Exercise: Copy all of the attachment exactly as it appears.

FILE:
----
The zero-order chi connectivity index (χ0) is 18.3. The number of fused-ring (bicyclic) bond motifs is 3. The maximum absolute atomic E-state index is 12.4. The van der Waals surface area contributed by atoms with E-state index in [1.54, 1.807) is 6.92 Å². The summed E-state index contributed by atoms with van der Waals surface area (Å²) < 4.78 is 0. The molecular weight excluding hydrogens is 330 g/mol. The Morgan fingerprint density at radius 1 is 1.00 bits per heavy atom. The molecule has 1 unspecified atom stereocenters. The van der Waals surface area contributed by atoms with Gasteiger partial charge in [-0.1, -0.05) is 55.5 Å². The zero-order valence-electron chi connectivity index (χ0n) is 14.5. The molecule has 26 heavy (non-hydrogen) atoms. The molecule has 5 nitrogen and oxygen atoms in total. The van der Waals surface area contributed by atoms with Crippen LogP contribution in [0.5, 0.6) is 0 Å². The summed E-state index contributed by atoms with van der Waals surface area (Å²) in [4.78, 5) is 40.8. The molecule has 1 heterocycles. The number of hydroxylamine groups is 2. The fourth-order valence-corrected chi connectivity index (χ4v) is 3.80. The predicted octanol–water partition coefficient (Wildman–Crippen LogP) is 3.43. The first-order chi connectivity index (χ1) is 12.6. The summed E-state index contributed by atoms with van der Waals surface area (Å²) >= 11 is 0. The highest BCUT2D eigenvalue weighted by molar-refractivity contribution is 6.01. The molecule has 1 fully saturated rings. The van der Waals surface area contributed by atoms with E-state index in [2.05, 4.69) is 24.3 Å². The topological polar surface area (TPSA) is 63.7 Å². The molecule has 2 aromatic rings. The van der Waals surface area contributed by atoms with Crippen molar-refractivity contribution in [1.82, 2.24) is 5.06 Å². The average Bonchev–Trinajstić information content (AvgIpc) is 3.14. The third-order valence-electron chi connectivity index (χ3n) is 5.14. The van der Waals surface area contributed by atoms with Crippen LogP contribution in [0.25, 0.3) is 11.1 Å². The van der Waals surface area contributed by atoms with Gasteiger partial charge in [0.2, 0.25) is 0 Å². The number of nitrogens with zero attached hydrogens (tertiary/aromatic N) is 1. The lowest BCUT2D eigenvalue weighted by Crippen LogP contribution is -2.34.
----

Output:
The zero-order chi connectivity index (χ0) is 18.3. The number of fused-ring (bicyclic) bond motifs is 3. The maximum absolute atomic E-state index is 12.4. The van der Waals surface area contributed by atoms with E-state index in [1.54, 1.807) is 6.92 Å². The summed E-state index contributed by atoms with van der Waals surface area (Å²) < 4.78 is 0. The molecular weight excluding hydrogens is 330 g/mol. The Morgan fingerprint density at radius 1 is 1.00 bits per heavy atom. The molecule has 1 unspecified atom stereocenters. The van der Waals surface area contributed by atoms with Gasteiger partial charge in [-0.1, -0.05) is 55.5 Å². The zero-order valence-electron chi connectivity index (χ0n) is 14.5. The molecule has 26 heavy (non-hydrogen) atoms. The molecule has 5 nitrogen and oxygen atoms in total. The van der Waals surface area contributed by atoms with Crippen LogP contribution in [0.5, 0.6) is 0 Å². The summed E-state index contributed by atoms with van der Waals surface area (Å²) in [4.78, 5) is 40.8. The molecule has 1 heterocycles. The number of hydroxylamine groups is 2. The fourth-order valence-corrected chi connectivity index (χ4v) is 3.80. The predicted octanol–water partition coefficient (Wildman–Crippen LogP) is 3.43. The first-order chi connectivity index (χ1) is 12.6. The summed E-state index contributed by atoms with van der Waals surface area (Å²) >= 11 is 0. The highest BCUT2D eigenvalue weighted by molar-refractivity contribution is 6.01. The molecule has 1 fully saturated rings. The van der Waals surface area contributed by atoms with E-state index in [2.05, 4.69) is 24.3 Å². The topological polar surface area (TPSA) is 63.7 Å². The molecule has 2 aromatic rings. The van der Waals surface area contributed by atoms with Crippen molar-refractivity contribution in [1.82, 2.24) is 5.06 Å². The average Bonchev–Trinajstić information content (AvgIpc) is 3.14. The third-order valence-electron chi connectivity index (χ3n) is 5.14. The van der Waals surface area contributed by atoms with Crippen LogP contribution in [0.25, 0.3) is 11.1 Å². The van der Waals surface area contributed by atoms with Gasteiger partial charge in [0.2, 0.25) is 0 Å². The number of nitrogens with zero attached hydrogens (tertiary/aromatic N) is 1. The lowest BCUT2D eigenvalue weighted by Crippen LogP contribution is -2.34.